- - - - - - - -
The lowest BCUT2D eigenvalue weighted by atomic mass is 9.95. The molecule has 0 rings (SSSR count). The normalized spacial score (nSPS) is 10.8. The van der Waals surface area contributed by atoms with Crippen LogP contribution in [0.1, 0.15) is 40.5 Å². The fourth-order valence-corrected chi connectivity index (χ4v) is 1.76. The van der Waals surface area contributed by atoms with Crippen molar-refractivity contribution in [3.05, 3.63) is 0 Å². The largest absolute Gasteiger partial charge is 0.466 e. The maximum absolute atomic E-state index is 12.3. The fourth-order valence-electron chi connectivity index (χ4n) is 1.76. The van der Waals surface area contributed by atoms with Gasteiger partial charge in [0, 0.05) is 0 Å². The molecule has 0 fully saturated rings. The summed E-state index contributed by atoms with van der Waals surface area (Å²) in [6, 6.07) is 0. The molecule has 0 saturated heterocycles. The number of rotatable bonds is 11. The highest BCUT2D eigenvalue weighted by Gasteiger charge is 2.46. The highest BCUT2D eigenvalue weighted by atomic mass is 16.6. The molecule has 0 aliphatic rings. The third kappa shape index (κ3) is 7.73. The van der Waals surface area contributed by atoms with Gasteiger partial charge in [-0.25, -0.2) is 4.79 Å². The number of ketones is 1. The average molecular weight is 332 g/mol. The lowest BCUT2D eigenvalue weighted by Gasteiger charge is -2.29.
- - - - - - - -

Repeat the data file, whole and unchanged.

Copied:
The lowest BCUT2D eigenvalue weighted by atomic mass is 9.95. The molecule has 0 rings (SSSR count). The normalized spacial score (nSPS) is 10.8. The van der Waals surface area contributed by atoms with Crippen LogP contribution in [0.1, 0.15) is 40.5 Å². The fourth-order valence-corrected chi connectivity index (χ4v) is 1.76. The van der Waals surface area contributed by atoms with Crippen molar-refractivity contribution in [3.05, 3.63) is 0 Å². The largest absolute Gasteiger partial charge is 0.466 e. The maximum absolute atomic E-state index is 12.3. The fourth-order valence-electron chi connectivity index (χ4n) is 1.76. The van der Waals surface area contributed by atoms with Gasteiger partial charge in [0, 0.05) is 0 Å². The molecule has 0 fully saturated rings. The summed E-state index contributed by atoms with van der Waals surface area (Å²) in [6, 6.07) is 0. The molecule has 0 saturated heterocycles. The number of rotatable bonds is 11. The highest BCUT2D eigenvalue weighted by Gasteiger charge is 2.46. The highest BCUT2D eigenvalue weighted by atomic mass is 16.6. The molecule has 0 aliphatic rings. The third kappa shape index (κ3) is 7.73. The van der Waals surface area contributed by atoms with Gasteiger partial charge in [-0.25, -0.2) is 4.79 Å². The number of ketones is 1. The average molecular weight is 332 g/mol. The lowest BCUT2D eigenvalue weighted by Gasteiger charge is -2.29.